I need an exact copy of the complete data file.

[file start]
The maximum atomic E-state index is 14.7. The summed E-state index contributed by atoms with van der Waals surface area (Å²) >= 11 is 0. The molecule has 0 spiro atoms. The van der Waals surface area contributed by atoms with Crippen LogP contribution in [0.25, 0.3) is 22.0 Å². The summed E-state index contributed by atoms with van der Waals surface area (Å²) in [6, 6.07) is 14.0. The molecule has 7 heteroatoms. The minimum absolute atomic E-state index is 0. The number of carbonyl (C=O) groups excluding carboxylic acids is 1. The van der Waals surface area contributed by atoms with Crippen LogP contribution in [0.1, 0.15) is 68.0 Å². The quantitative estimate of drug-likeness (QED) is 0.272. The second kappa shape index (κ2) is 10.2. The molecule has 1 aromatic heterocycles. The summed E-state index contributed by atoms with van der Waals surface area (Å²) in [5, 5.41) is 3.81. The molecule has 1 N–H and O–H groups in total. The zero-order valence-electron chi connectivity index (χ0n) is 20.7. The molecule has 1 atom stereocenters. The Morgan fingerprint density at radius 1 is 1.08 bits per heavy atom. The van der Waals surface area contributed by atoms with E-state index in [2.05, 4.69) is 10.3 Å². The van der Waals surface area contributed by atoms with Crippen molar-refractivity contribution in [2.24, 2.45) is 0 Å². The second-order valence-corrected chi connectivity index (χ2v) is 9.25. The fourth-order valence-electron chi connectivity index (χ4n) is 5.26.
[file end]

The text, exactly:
The maximum atomic E-state index is 14.7. The summed E-state index contributed by atoms with van der Waals surface area (Å²) >= 11 is 0. The molecule has 0 spiro atoms. The van der Waals surface area contributed by atoms with Crippen LogP contribution in [0.25, 0.3) is 22.0 Å². The summed E-state index contributed by atoms with van der Waals surface area (Å²) in [6, 6.07) is 14.0. The molecule has 7 heteroatoms. The minimum absolute atomic E-state index is 0. The number of carbonyl (C=O) groups excluding carboxylic acids is 1. The van der Waals surface area contributed by atoms with Crippen LogP contribution in [0.1, 0.15) is 68.0 Å². The quantitative estimate of drug-likeness (QED) is 0.272. The second kappa shape index (κ2) is 10.2. The molecule has 1 aromatic heterocycles. The summed E-state index contributed by atoms with van der Waals surface area (Å²) in [5, 5.41) is 3.81. The molecule has 1 N–H and O–H groups in total. The zero-order valence-electron chi connectivity index (χ0n) is 20.7. The molecule has 1 atom stereocenters. The Morgan fingerprint density at radius 1 is 1.08 bits per heavy atom. The van der Waals surface area contributed by atoms with E-state index in [2.05, 4.69) is 10.3 Å². The van der Waals surface area contributed by atoms with Crippen molar-refractivity contribution in [2.24, 2.45) is 0 Å². The second-order valence-corrected chi connectivity index (χ2v) is 9.25. The fourth-order valence-electron chi connectivity index (χ4n) is 5.26.